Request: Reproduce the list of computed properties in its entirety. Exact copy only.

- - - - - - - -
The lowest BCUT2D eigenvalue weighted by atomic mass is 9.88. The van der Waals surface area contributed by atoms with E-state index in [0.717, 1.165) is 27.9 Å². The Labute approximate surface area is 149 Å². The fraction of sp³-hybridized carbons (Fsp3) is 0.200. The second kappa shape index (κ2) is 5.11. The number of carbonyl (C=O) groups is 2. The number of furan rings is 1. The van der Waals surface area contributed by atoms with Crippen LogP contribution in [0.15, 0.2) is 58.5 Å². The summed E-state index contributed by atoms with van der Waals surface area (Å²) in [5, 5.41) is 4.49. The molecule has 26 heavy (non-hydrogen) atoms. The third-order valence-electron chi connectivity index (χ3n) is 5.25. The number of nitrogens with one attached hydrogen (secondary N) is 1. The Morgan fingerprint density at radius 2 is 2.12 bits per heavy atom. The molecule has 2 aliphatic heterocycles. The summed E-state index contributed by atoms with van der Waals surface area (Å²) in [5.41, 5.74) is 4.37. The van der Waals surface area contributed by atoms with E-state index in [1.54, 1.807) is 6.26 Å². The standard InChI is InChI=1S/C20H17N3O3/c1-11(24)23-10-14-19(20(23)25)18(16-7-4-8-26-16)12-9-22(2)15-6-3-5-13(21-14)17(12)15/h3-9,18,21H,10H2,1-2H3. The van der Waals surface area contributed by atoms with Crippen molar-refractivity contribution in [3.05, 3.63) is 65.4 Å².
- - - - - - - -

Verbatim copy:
The lowest BCUT2D eigenvalue weighted by atomic mass is 9.88. The van der Waals surface area contributed by atoms with E-state index in [0.717, 1.165) is 27.9 Å². The Labute approximate surface area is 149 Å². The fraction of sp³-hybridized carbons (Fsp3) is 0.200. The second kappa shape index (κ2) is 5.11. The number of carbonyl (C=O) groups is 2. The number of furan rings is 1. The van der Waals surface area contributed by atoms with Crippen LogP contribution in [0.15, 0.2) is 58.5 Å². The summed E-state index contributed by atoms with van der Waals surface area (Å²) in [5, 5.41) is 4.49. The molecule has 26 heavy (non-hydrogen) atoms. The third-order valence-electron chi connectivity index (χ3n) is 5.25. The number of nitrogens with one attached hydrogen (secondary N) is 1. The Morgan fingerprint density at radius 2 is 2.12 bits per heavy atom. The molecule has 2 aliphatic heterocycles. The summed E-state index contributed by atoms with van der Waals surface area (Å²) in [5.41, 5.74) is 4.37. The van der Waals surface area contributed by atoms with E-state index in [1.54, 1.807) is 6.26 Å². The standard InChI is InChI=1S/C20H17N3O3/c1-11(24)23-10-14-19(20(23)25)18(16-7-4-8-26-16)12-9-22(2)15-6-3-5-13(21-14)17(12)15/h3-9,18,21H,10H2,1-2H3. The van der Waals surface area contributed by atoms with Crippen molar-refractivity contribution in [3.05, 3.63) is 65.4 Å².